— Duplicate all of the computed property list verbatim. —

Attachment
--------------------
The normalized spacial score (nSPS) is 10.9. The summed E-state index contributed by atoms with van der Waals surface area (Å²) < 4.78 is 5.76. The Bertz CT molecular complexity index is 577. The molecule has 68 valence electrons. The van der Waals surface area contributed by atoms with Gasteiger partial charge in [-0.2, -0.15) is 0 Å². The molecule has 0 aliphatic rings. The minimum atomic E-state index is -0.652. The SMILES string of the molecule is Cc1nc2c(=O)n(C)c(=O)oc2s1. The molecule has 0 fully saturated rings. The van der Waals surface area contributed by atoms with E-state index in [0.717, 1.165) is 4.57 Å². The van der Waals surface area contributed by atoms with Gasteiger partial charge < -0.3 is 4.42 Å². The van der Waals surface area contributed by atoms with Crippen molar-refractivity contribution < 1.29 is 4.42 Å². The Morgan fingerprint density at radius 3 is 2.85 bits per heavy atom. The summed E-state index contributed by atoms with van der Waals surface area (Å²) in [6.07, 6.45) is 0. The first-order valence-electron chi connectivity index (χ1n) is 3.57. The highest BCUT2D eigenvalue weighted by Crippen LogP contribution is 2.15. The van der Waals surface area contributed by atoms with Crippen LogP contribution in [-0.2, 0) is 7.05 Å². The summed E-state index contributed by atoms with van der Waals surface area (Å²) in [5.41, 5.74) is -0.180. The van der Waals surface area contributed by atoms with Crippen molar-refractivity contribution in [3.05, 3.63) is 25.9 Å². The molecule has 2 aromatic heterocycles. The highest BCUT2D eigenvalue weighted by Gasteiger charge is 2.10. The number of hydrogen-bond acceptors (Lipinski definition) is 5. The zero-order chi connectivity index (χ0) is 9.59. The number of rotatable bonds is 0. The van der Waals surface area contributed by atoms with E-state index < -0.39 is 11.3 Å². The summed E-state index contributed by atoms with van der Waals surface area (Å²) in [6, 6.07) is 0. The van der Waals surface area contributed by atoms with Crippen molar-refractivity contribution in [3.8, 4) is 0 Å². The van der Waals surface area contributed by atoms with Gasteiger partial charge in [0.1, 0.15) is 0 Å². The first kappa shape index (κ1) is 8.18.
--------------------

The normalized spacial score (nSPS) is 10.9. The summed E-state index contributed by atoms with van der Waals surface area (Å²) < 4.78 is 5.76. The Bertz CT molecular complexity index is 577. The molecule has 68 valence electrons. The van der Waals surface area contributed by atoms with Gasteiger partial charge in [-0.2, -0.15) is 0 Å². The molecule has 0 aliphatic rings. The minimum atomic E-state index is -0.652. The SMILES string of the molecule is Cc1nc2c(=O)n(C)c(=O)oc2s1. The molecule has 0 fully saturated rings. The van der Waals surface area contributed by atoms with E-state index in [0.717, 1.165) is 4.57 Å². The van der Waals surface area contributed by atoms with Gasteiger partial charge < -0.3 is 4.42 Å². The van der Waals surface area contributed by atoms with Crippen molar-refractivity contribution < 1.29 is 4.42 Å². The Morgan fingerprint density at radius 3 is 2.85 bits per heavy atom. The summed E-state index contributed by atoms with van der Waals surface area (Å²) in [6.07, 6.45) is 0. The first-order valence-electron chi connectivity index (χ1n) is 3.57. The highest BCUT2D eigenvalue weighted by Crippen LogP contribution is 2.15. The van der Waals surface area contributed by atoms with Crippen LogP contribution in [-0.2, 0) is 7.05 Å². The summed E-state index contributed by atoms with van der Waals surface area (Å²) in [5.41, 5.74) is -0.180. The van der Waals surface area contributed by atoms with Crippen molar-refractivity contribution in [3.05, 3.63) is 25.9 Å². The molecule has 2 aromatic heterocycles. The highest BCUT2D eigenvalue weighted by Gasteiger charge is 2.10. The number of hydrogen-bond acceptors (Lipinski definition) is 5. The zero-order chi connectivity index (χ0) is 9.59. The number of rotatable bonds is 0. The van der Waals surface area contributed by atoms with E-state index < -0.39 is 11.3 Å². The summed E-state index contributed by atoms with van der Waals surface area (Å²) in [6, 6.07) is 0. The van der Waals surface area contributed by atoms with Crippen molar-refractivity contribution in [3.8, 4) is 0 Å². The van der Waals surface area contributed by atoms with Gasteiger partial charge in [0.1, 0.15) is 0 Å². The first kappa shape index (κ1) is 8.18.